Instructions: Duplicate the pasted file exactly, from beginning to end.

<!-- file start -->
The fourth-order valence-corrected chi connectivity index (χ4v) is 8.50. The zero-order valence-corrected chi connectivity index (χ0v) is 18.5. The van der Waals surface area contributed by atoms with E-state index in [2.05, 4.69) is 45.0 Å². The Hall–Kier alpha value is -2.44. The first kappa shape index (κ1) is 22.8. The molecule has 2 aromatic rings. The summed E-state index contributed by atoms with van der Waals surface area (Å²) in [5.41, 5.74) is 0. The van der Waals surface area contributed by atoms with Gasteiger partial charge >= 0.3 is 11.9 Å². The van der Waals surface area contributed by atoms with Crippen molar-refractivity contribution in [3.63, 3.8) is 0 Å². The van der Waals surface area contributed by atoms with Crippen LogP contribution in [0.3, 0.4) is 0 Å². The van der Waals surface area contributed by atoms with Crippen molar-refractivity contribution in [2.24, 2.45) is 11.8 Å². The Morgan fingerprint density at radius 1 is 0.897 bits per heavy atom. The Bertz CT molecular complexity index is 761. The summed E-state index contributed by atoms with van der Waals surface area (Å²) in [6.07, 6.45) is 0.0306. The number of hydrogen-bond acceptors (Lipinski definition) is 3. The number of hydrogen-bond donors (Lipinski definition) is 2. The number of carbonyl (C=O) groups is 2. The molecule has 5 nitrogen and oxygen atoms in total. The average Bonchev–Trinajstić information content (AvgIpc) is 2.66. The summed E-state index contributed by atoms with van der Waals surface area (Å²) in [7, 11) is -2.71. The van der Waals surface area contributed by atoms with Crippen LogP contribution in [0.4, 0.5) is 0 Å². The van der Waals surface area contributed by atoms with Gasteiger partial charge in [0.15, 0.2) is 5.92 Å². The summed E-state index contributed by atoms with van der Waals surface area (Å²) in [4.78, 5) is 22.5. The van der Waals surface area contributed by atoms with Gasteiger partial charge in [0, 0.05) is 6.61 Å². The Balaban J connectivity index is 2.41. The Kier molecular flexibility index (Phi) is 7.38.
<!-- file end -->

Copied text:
The fourth-order valence-corrected chi connectivity index (χ4v) is 8.50. The zero-order valence-corrected chi connectivity index (χ0v) is 18.5. The van der Waals surface area contributed by atoms with E-state index in [2.05, 4.69) is 45.0 Å². The Hall–Kier alpha value is -2.44. The first kappa shape index (κ1) is 22.8. The molecule has 2 aromatic rings. The summed E-state index contributed by atoms with van der Waals surface area (Å²) in [5.41, 5.74) is 0. The van der Waals surface area contributed by atoms with Gasteiger partial charge >= 0.3 is 11.9 Å². The van der Waals surface area contributed by atoms with Crippen molar-refractivity contribution in [3.63, 3.8) is 0 Å². The van der Waals surface area contributed by atoms with Crippen LogP contribution in [0.3, 0.4) is 0 Å². The van der Waals surface area contributed by atoms with Crippen molar-refractivity contribution in [2.24, 2.45) is 11.8 Å². The Morgan fingerprint density at radius 1 is 0.897 bits per heavy atom. The Bertz CT molecular complexity index is 761. The summed E-state index contributed by atoms with van der Waals surface area (Å²) in [6.07, 6.45) is 0.0306. The number of hydrogen-bond acceptors (Lipinski definition) is 3. The number of hydrogen-bond donors (Lipinski definition) is 2. The number of carbonyl (C=O) groups is 2. The molecule has 5 nitrogen and oxygen atoms in total. The average Bonchev–Trinajstić information content (AvgIpc) is 2.66. The summed E-state index contributed by atoms with van der Waals surface area (Å²) in [7, 11) is -2.71. The van der Waals surface area contributed by atoms with Crippen LogP contribution in [0.4, 0.5) is 0 Å². The van der Waals surface area contributed by atoms with Gasteiger partial charge in [0.15, 0.2) is 5.92 Å². The summed E-state index contributed by atoms with van der Waals surface area (Å²) in [4.78, 5) is 22.5. The van der Waals surface area contributed by atoms with Gasteiger partial charge in [0, 0.05) is 6.61 Å². The Balaban J connectivity index is 2.41. The Kier molecular flexibility index (Phi) is 7.38.